An article on Philip Doddridge by Dr Ian M Densham

Philip Doddridge (1702-1751) has had a bad press over the years. Even C. H. Spurgeon, who heartily recommended his “Family Expositor”, did not consider that Doddridge was as bold and orthodox as he should have been. Consequently, he has been under a cloud in the minds of many evangelicals. His name has been associated with error, while his years of faithful work ignored. He was a child of his times yet he reacted and responded to events in his lifetime with a spirituality and zeal that would put many of us to shame. The Zondervan “New International Dictionary of the Christian Church”, page 306, says of him, …his alleged heresies are probably due to lack of necessary mental equipment to articulate his thoughts clearly. This is grossly unfair. He was a multi-talented, multi-competent man, whose exploits and achievements leave me breathless – and I have been accused of being a workaholic! He has suffered additionally in recent years from some who have tried to redefine his theology and his orthodoxy. However I believe that he should be regarded as one of the great intellectual Congregational worthies; not on the same level as John Owen, but certainly up among the historically great Congregationalists.

Although he has been much criticised, the facts of his life and the evidence of his writings reveal one who was far more orthodox than many would credit. He was a man of many skills and interests. He had a world view which was unusual for his day. He was a tireless worker and a godly pastor and principal. He was involved in scientific research and wrote and gave papers to the Royal Society. He experimented and even tried a new smallpox drug on himself to further research. He was so concerned about the march south of Bonnie Prince Charlie in November 1745 with his 6,000 claymore-swinging Jacobites that he organised troops to exercise in Northampton to protect the crown. On hearing that two thousand troops were ready at Northampton, the Young Pretender, who had already reached Derby, turned tail and fled back to Scotland! Doddridge knew that if the House of Hanover was defeated England would be ruled by the Roman Catholics again.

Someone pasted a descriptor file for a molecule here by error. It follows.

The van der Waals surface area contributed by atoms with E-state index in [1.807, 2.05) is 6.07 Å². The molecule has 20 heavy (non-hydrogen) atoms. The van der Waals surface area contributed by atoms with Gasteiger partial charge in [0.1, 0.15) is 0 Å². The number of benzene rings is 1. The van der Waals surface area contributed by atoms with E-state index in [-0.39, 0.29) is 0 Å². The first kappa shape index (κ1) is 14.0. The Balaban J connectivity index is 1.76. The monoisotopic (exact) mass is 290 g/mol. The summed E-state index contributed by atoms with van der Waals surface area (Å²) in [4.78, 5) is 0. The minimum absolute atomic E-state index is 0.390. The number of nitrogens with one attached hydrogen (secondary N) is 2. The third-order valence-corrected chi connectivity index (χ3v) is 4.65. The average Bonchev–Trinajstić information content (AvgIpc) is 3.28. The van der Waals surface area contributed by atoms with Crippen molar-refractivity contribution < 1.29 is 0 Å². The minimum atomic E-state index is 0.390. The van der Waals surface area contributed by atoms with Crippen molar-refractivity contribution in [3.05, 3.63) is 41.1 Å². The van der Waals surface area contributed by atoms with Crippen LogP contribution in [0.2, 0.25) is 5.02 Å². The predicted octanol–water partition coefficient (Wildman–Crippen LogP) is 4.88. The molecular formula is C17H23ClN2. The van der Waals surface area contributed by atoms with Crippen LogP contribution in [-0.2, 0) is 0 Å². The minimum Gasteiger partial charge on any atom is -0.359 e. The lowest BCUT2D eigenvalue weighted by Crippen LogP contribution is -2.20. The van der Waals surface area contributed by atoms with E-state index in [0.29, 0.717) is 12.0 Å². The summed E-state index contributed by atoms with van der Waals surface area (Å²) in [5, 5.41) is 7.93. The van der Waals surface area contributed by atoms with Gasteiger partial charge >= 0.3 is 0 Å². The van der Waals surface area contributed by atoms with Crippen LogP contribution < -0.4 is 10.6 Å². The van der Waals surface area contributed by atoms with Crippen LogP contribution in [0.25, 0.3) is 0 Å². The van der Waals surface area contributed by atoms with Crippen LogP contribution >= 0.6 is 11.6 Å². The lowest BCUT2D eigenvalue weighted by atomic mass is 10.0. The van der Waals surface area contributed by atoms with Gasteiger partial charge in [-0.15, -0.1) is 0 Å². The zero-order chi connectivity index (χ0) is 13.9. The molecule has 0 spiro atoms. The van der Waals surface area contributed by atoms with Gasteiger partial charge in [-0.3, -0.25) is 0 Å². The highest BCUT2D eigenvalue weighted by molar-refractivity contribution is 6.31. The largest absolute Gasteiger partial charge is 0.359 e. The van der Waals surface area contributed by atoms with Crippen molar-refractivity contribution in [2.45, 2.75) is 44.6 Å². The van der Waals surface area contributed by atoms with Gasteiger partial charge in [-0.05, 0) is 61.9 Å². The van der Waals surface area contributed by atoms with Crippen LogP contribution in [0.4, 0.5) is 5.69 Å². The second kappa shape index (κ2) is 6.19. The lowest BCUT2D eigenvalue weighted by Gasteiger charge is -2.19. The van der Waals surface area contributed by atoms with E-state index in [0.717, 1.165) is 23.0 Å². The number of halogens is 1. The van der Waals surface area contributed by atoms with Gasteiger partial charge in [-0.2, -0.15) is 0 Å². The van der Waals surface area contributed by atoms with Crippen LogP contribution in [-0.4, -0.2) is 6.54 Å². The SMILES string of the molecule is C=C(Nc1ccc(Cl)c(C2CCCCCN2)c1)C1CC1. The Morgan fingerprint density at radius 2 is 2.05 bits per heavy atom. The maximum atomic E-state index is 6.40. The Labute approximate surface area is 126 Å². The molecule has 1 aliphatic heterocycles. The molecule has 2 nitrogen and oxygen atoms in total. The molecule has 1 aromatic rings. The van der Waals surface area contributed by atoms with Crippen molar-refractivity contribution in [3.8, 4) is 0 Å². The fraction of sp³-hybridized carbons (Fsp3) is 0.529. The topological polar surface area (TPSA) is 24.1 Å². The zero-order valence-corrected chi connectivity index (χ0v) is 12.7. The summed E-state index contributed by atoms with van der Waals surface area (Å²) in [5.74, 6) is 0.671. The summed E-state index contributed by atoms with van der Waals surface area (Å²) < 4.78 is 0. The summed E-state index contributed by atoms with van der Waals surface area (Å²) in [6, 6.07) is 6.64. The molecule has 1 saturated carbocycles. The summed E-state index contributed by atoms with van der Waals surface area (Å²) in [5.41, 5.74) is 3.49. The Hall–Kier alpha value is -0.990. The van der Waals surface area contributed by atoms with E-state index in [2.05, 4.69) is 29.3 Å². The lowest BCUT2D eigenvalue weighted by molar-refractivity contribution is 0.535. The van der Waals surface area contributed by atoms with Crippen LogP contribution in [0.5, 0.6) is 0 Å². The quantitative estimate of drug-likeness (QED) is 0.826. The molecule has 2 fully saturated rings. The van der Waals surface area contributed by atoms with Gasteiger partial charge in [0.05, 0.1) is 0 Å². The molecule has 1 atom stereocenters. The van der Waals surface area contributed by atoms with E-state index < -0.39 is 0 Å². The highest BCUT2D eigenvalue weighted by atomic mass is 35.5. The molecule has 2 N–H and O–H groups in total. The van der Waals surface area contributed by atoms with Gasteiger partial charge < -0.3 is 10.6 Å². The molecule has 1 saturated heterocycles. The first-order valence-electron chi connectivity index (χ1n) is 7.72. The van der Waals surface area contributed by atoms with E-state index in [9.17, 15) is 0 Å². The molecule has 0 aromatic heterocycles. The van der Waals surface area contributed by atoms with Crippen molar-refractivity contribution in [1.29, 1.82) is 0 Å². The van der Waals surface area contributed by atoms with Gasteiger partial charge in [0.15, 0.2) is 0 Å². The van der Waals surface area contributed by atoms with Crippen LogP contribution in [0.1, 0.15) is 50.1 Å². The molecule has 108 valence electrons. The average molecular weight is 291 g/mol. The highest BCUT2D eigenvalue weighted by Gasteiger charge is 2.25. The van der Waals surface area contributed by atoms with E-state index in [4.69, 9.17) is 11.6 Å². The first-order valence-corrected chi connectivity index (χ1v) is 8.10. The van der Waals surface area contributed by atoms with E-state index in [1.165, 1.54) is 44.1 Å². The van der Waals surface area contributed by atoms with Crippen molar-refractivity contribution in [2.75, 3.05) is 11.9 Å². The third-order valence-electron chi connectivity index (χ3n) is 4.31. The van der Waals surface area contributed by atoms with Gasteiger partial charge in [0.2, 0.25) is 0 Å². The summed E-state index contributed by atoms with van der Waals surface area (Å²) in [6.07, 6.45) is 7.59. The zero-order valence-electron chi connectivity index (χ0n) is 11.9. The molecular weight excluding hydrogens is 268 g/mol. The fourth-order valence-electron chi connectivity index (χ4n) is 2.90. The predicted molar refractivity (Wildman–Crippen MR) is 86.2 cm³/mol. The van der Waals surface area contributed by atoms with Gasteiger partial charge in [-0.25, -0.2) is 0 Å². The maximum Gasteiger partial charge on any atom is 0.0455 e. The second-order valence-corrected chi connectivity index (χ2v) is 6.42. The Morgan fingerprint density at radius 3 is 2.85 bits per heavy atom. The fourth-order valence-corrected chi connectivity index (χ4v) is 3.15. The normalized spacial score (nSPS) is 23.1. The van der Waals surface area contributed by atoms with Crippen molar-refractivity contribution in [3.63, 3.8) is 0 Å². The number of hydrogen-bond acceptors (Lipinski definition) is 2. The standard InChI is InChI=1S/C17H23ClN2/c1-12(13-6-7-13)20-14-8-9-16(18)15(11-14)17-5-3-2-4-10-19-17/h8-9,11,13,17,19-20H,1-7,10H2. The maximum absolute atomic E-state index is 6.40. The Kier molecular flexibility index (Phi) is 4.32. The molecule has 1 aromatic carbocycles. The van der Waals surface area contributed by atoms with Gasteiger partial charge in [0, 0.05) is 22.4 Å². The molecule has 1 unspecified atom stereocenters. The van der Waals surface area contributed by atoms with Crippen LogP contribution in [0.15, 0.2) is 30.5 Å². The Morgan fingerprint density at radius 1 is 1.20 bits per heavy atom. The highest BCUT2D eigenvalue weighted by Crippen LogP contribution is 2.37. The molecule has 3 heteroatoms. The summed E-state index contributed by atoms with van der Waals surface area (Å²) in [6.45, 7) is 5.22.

Doddridge was minister of Castle Street Congregational Church, Northampton, from 1729 to his early death in 1751. While he was there he was also the Principal of the Doddridge Academy which trained more than 200 men for the ministry. This grew out of John Jennings’ Academy at Kibworth in Leicestershire. While Jennings was a godly man, he was not as careful in his theological understanding as Doddridge. Doddridge refined and improved the teaching methods of Jennings and many profited from his wise theological instruction.

In recent times Doddridge has been called a ‘moderate Calvinist’. This does not do justice to his strongly held theology and has arisen because of a misunderstanding of his methods. I fear that is partly because some have unfairly criticised him for his desire to teach his students to think and not to spoon feed them. They have assumed that because one or two of his students did not retain their orthodoxy and fell into Arianism that this was Doddridge’s fault. But I hope that I am not held accountable on the Great Day for the theology of everyone who sat under my preaching for any length of time! I trust that many have been well-grounded in the faith, but I am realistic enough to know that some have gone back from the teaching that they once enjoyed. The grounding in the truth that he gave his students was Biblical, theological, heartfelt, warm and practical. Geoffrey Nuttall notes that only three of his students lapsed into Arianism. The repeated charge that Doddridge himself had Arian tendencies has been comprehensively and conclusively answered by Dr. Alan Clifford.